Pushed to the wall, I would have to say that topping my list of why I’m grateful for my Catholic faith is its constancy. I am also grateful for its truth, of course, about which I become more convinced the longer I live. But constancy is key, that dependable core that holds when all else doesn’t, when life is in flux or disorder.
Constancy stands in stark contrast to change, which has been the operative word in the decades of my life so far. I picked up the phone as a child and heard an operator ask, “Number, please?” Today I am jostled on sidewalks by pedestrians preoccupied with their cell phones.
Neither averse to nor enamored of change, I happily hit buttons on the microwave but remember cooking without it and could again. With everyone else I ride the carousel, reaching for the ring of what’s “new and improved.” I am conscious, however, of the instinctive human need for what is steadfast, tried and true.
There is little sustenance in novelty; legions spend lifetimes searching for the why of their existence, for its purpose. I do not search, having found. In new places among unfamiliar faces I am instantly centered by a flickering red candle in any Catholic church indicating the presence of the consecrated Host. It is always home.
Some Catholics lost that sense of permanence, derailed unnecessarily by changes in practice that came unbidden, fast and furious, accompanied by an escalating din of dissenting voices challenging long-accepted rituals, devotions, and even attitudes.
The late Joseph Cardinal Bernardin expressed concern for fissures in the flock and sought resolution. But those who press for debate even after censure on theological grounds by the pope himself—ordination of women leaps to mind—reflect a hubris and intransigence not amenable to persuasion. The cardinal’s sincerity acknowledged, one is haunted by echoes of Rodney King, who asked, “Can’t we all get along?” to which the answer is often a resounding “No.”
Catholics will “get along” when they recognize that Christ not only gave us a Church but a pope. Absent submission to the Holy Father we are theological anarchists, a collection of squabbling siblings.
There are, of course, areas of flexibility wherein the faithful can offer recommendations with the objective of achieving or restoring harmony. Since Mass is our focal point, the place we all converge, it deserves priority. In the spirit of January resolutions, and with a nod to David Letterman, here are my top six ways to enhance our celebration of Mass:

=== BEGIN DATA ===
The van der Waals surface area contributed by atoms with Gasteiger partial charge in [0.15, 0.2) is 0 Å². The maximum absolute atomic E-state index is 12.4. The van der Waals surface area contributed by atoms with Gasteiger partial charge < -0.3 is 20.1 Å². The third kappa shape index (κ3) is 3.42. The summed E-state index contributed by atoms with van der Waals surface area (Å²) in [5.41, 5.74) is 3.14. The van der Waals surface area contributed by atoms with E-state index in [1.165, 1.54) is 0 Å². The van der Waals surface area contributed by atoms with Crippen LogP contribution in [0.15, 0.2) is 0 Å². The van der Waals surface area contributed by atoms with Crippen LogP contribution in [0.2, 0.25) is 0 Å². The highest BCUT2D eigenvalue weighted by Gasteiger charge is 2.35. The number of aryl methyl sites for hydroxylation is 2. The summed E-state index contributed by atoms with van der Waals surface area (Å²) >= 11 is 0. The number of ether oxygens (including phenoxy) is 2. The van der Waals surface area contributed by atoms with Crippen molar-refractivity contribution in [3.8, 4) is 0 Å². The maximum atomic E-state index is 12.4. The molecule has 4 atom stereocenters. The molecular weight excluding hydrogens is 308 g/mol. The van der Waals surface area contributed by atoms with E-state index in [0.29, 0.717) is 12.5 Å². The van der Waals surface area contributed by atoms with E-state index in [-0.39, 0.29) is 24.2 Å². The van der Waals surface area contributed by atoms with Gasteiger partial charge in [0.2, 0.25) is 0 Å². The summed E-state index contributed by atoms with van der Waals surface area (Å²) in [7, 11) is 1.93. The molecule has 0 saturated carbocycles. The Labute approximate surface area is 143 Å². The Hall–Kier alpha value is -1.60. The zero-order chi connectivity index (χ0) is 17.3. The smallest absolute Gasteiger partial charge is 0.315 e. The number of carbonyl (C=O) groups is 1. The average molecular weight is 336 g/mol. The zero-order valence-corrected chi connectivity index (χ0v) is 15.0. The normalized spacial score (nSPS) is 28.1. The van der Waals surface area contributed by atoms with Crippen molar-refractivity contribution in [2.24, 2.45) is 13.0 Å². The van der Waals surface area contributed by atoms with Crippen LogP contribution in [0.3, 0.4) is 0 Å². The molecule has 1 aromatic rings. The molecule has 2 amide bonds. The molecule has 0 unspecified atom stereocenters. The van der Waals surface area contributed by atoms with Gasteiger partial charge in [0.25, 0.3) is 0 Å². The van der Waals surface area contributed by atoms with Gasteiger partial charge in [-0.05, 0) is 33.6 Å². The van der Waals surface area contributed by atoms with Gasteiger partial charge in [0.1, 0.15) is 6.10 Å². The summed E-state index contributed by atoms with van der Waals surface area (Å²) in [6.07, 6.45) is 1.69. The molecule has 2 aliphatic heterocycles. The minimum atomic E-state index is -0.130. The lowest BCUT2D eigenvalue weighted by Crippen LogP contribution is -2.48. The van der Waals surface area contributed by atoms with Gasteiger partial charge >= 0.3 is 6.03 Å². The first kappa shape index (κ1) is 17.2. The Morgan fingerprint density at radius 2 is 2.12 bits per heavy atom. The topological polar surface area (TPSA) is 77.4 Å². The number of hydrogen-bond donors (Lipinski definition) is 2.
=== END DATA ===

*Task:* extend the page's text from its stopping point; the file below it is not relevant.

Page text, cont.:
1) Let those of us who wouldn’t dream of being late to the cineplex get to Mass on time; the hour is fixed and no surprise. Before Mass let priests adopt the custom of one I know, which is to pray in a side pew for at least ten minutes before he celebrates. This scene of reverence and preparation is more effective and instructive than most homilies.
2) Let parishioners not compete on a regular basis to be first out of the parking lot. God gives us 168 hours every week. Let us spare him at least one for worship, not excluding the Last Blessing.
3) Let the lector and priest in the sanctuary desist from reading the Sunday bulletin or other literature while the other is speaking. To avoid similar temptation let parishioners pick up the bulletin on the way out of, not into, church. Let no one in the sanctuary casually cross his legs and slouch in the chair as if at home watching Nightline.
4) Let every priest, unless afflicted with laryngitis, offer at least two or three sentences of commentary, at every Mass, after reading the Gospel. Let priests be responsible for introducing or reacquainting Catholics with names and brief histories of the extraordinary men and women who became saints and whose feast days pass now more or less unremarked.
5) Let the Sign of Peace serve not as a cue to hurdle pews, cross aisles, or otherwise transform an hour of prayer into a social event. Whatever our differences, we are already bonded by our common Catholic faith. Programmed fraternity is redundant.
6) After the Prayers of the Faithful, let the celebrant sit down. Let not the sacred Liturgy of the Eucharist compete with the exertions of parishioners twisting to remove wallets from trousers or money from purses, with the attendant jangling of coins into baskets. Only when the commotion is finished let Mass resume.
Modest proposals, all. But attainable with thoughtful, minimal effort. We enter the New Year with another chance to approach the celebration of our Mass with the most reverence we can muster.
I’d like to think my suggestions might help. Whether or not any are adopted remains to be seen. The truth is, whether they are ignored or implemented, I will keep the faith. I will remain in the pew. Call it reciprocal constancy.